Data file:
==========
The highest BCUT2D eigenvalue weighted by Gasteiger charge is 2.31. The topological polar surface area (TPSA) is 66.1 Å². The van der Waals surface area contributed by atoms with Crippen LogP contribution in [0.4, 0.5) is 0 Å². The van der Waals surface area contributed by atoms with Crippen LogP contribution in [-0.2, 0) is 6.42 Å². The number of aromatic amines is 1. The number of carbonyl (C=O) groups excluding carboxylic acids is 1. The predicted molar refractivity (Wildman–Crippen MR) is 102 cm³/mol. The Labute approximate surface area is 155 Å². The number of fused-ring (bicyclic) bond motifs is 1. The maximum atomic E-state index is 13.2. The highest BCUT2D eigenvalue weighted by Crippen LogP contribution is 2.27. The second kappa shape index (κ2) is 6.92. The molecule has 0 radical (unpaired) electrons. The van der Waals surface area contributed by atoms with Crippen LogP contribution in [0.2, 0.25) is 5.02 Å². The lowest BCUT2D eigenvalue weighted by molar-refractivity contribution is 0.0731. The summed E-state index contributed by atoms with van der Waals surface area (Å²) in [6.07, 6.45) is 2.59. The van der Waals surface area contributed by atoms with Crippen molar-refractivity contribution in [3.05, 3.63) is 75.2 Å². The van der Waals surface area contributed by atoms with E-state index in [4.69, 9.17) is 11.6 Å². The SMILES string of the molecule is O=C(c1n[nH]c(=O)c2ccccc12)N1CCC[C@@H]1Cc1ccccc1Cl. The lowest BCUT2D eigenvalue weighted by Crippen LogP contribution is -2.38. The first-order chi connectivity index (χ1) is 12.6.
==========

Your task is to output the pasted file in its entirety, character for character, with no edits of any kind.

The highest BCUT2D eigenvalue weighted by Gasteiger charge is 2.31. The topological polar surface area (TPSA) is 66.1 Å². The van der Waals surface area contributed by atoms with Crippen LogP contribution in [0.4, 0.5) is 0 Å². The van der Waals surface area contributed by atoms with Crippen LogP contribution in [-0.2, 0) is 6.42 Å². The number of aromatic amines is 1. The number of carbonyl (C=O) groups excluding carboxylic acids is 1. The predicted molar refractivity (Wildman–Crippen MR) is 102 cm³/mol. The Labute approximate surface area is 155 Å². The number of fused-ring (bicyclic) bond motifs is 1. The maximum atomic E-state index is 13.2. The highest BCUT2D eigenvalue weighted by Crippen LogP contribution is 2.27. The second kappa shape index (κ2) is 6.92. The molecule has 0 radical (unpaired) electrons. The van der Waals surface area contributed by atoms with Crippen LogP contribution in [0.2, 0.25) is 5.02 Å². The lowest BCUT2D eigenvalue weighted by molar-refractivity contribution is 0.0731. The summed E-state index contributed by atoms with van der Waals surface area (Å²) in [6.07, 6.45) is 2.59. The van der Waals surface area contributed by atoms with Crippen molar-refractivity contribution in [3.05, 3.63) is 75.2 Å². The van der Waals surface area contributed by atoms with E-state index in [4.69, 9.17) is 11.6 Å². The SMILES string of the molecule is O=C(c1n[nH]c(=O)c2ccccc12)N1CCC[C@@H]1Cc1ccccc1Cl. The lowest BCUT2D eigenvalue weighted by Crippen LogP contribution is -2.38. The first-order chi connectivity index (χ1) is 12.6.